The influence of ethnic attributes on ethnic consumer choice of service outlet

  • Huang Y
  • Oppewal H
  • Mavondo F
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Purpose -- Marketers are increasingly aware of ethnic subgroups as segments to target with customized offers. This paper aims to investigate the role of ethnic-related outlet attributes in determining the attractiveness of mainstream and ethnic service outlets to ethnic consumers. Design/methodology/approach -- Based on institutional theory and self-congruity theory, the paper proposes that two sets of outlet attributes, ethnic-related and performative attributes, influence the attractiveness of an outlet. These effects are mediated by a business's pragmatic legitimacy, its social legitimacy (in terms of perceived sensitivity to ethnic culture), and the congruity between the consumer's self-image and the business. A model is proposed and hypotheses derived. They are tested on data from an online survey among 483 Chinese Australian consumers about their use of travel agents. The hypotheses are tested using structural equation modelling. Findings -- The study reveals that ethnic-related attributes play a specific and significant role in determining outlet attractiveness for Chinese consumers in Australia. Although they have a smaller effect than service and price, ethnic-related attributes contribute positively to perceived attractiveness. Of the performative attributes, customer service has the largest effect; offering competitive prices has the second largest effect. Outlet accessibility has no significant effect while store atmosphere has an unexpected negative effect. Store atmosphere acts as both a performative and an ethnic-related attribute. The results confirm the hypothesized mediation effects of pragmatic legitimacy, social legitimacy and congruity. Originality/value -- This study contributes to a better understanding of ethnic consumer behaviour and the role of ethnic retail and service outlets in the market place. It provides new insights by drawing from different theoretical frameworks (institutional theory and self-congruity theory) and conducting an empirical study that uses validated scales in a unique setting among real consumers reporting about their use of a service provider. The results not only demonstrate the role and potential of ethnic attributes, but also how customer service and store atmosphere play a more intricate role than initially expected. ABSTRACT FROM AUTHOR]; Copyright of European Journal of Marketing is the property of Emerald Group Publishing Limited and its content may not be copied or emailed to multiple sites or posted to a listserv without the copyright holder's express written permission. However, users may print, download, or email articles for individual use. This abstract may be abridged. No warranty is given about the accuracy of the copy. Users should refer to the original published version of the material for the full abstract. (Copyright applies to all Abstracts.)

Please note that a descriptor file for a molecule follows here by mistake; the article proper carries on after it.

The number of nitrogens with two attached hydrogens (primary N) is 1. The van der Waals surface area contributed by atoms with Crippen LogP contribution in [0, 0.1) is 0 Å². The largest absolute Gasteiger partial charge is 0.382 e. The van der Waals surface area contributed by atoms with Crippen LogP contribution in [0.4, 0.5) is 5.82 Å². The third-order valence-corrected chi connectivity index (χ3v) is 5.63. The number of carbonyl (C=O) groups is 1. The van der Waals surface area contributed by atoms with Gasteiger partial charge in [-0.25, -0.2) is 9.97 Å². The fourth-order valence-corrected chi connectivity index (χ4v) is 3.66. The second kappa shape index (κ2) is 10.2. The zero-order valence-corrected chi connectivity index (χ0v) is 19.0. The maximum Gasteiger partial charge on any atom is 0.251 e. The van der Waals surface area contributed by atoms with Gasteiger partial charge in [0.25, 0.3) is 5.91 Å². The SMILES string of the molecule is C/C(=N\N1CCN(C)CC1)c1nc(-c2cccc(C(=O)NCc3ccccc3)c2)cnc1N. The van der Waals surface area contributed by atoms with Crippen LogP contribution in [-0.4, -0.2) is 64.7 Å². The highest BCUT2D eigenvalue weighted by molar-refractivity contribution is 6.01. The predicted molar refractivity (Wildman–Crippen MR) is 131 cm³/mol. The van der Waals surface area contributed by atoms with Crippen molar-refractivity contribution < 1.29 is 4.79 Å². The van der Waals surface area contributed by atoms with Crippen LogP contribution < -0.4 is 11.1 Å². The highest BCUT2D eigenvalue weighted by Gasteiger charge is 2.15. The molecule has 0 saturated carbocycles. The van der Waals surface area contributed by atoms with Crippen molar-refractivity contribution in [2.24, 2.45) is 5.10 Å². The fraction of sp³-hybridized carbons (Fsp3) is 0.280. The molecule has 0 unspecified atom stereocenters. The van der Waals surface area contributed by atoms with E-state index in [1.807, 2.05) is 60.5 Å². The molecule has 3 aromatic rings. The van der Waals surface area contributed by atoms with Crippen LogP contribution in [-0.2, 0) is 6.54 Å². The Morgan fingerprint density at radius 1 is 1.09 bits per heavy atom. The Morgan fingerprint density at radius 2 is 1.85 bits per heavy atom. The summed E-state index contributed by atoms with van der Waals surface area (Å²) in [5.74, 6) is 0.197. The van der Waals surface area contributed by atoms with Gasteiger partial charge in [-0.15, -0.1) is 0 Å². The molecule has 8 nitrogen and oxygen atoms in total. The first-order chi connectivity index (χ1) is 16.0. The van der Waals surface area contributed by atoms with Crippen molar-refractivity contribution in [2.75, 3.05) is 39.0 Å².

Author-supplied keywords

  • Australia
  • Choice of service outlet
  • Consumer behaviour
  • Ethnic groups
  • Ethnic marketing
  • Institutional theory
  • Marketing
  • Retail patronage

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